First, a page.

After failing to storm the Bentley blockade, mining company Metgasco is taking its fight to the bar.
The company announced yesterday that it would ask the NSW Supreme Court to set aside the suspension of its licence to drill the Rosella well at Bentley, just outside Lismore.
The company also announced that it would ask the court to rule that it had complied with its community consultation obligations, and also indicated it would explore whether it might claim compensation for the suspension.
Gasfield-Free Northern Rivers says the decision is evidence of the company’s ‘recalcitrant attitude’ towards the community.
“Instead of a mea culpa from Metgasco, we get yet more crash through tactics. Metgasco has shown consistently that it prefers the use of massive policing or lawyers at 40 paces to genuine community consultation”, said spokesperson Mr Aidan Ricketts.
“The glaring irony is that when faced with the argument that they have failed in their community consultation obligations, their response is a combative one. It is a self defeating proposition.”
He said the case was a ‘rare example’ of a government listening to the community but added that the government ‘would not be faced with this litigation now if it had retained that power to cancel mining and petroleum licences on public interest grounds.’
The state government recently repealed the public interest ground for the cancellation of mining and petroleum licences.
“Mining legislation needs a complete overhaul so that proper democratic and public interest values are given precedence over cosy arrangements for the industry”, Mr Ricketts said.
Falling share price
The request for a judicial review follows reports indicating the ICAC referral and suspension led to $18 million being wiped off the company’s share value last month.
Shares were trading at $0.049 yesterday, after sitting around $1.50 back in 2008.
Echonetdaily reported yesterday that the NSW Independent Commission Against Corruption was not proceeding further with NSW energy minister Anthony Roberts’s referral of Metgasco over its shareholding.
But the flipside was that the NSW Office of Coal Seam Gas was holding fast on its decision to suspend the licence, inviting the company to make further submissions by Friday regarding its community consultation process.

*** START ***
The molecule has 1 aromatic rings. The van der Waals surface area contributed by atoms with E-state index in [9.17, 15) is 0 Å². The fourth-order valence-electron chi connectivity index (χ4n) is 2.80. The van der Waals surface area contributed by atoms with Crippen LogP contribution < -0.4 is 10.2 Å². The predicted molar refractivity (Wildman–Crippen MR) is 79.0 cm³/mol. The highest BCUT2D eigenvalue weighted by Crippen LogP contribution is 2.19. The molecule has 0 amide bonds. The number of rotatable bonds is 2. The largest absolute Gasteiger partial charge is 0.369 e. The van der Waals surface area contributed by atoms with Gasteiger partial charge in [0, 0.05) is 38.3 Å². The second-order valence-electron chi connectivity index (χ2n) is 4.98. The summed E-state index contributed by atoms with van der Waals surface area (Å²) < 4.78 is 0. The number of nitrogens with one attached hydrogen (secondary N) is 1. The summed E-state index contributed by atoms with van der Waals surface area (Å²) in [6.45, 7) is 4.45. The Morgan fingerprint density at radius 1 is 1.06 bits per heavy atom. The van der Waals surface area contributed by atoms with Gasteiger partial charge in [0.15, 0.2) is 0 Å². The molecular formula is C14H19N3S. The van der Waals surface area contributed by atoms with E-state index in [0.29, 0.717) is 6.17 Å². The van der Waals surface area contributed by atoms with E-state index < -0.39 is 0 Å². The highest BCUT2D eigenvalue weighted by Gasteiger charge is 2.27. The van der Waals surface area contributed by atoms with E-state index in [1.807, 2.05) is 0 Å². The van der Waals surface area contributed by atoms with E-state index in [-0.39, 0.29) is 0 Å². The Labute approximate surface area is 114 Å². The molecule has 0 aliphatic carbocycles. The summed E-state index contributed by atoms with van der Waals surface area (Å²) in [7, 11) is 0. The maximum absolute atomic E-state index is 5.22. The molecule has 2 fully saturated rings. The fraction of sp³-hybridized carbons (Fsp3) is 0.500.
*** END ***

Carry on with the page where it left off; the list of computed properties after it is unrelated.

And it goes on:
In a confidential letter to Metgasco’s lawyers released by the company, the ICAC said it could only investigate information that suggested there was ‘a reasonable likelihood that a public official had engaged in corrupt conduct.’
‘Private sector individuals and/or companies may fall within the ICAC’s jurisdiction where their conduct adversely effects, either directly or indirectly, the exercise of official functions by a public official and/or authority’, the letter said.
The letter from the ICAC goes on to say there ‘is no information currently before the commission that Metgasco’s share arrangements fall within the ICAC’s jurisdiction’.
Nevertheless, Mr Roberts maintained that Metgasco’s licence was suspended due to concerns the company had not adequately consulted with the community.
He said the NSW Office of Coal Seam Gas had advised him the community had expressed ‘fundamental concerns’ about the way in which Metgasco had characterised its activities.
The OCSG had given Metgasco until this Friday to provide further submissions regarding its community consultation process, which anti-gas campaigners have consistently described as ‘inadequate’, ‘misguided’, or most recently, ‘miserable’.
Lock the Gate’s northern rivers spokesman Ian Gaillard said this week that the company’s idea of consultation was ‘to tell the community how they were going to go about doing something instead of listening to concerns being raised by various sectors’.
The OCSG had told Metgasco ‘that works could be recommenced under the activity approval once an acceptable community consultation plan is in place and the company demonstrates an ability to appropriately engage with the community, in compliance with relevant obligations under PEL 16.’
Meanwhile, the Australian Petroleum Production and Exploration Association yesterday told the Australian newspaper, ‘The industry is concerned that the presence of protesters at an operational site should not mean that genuine consultation with the community has been ineffective.’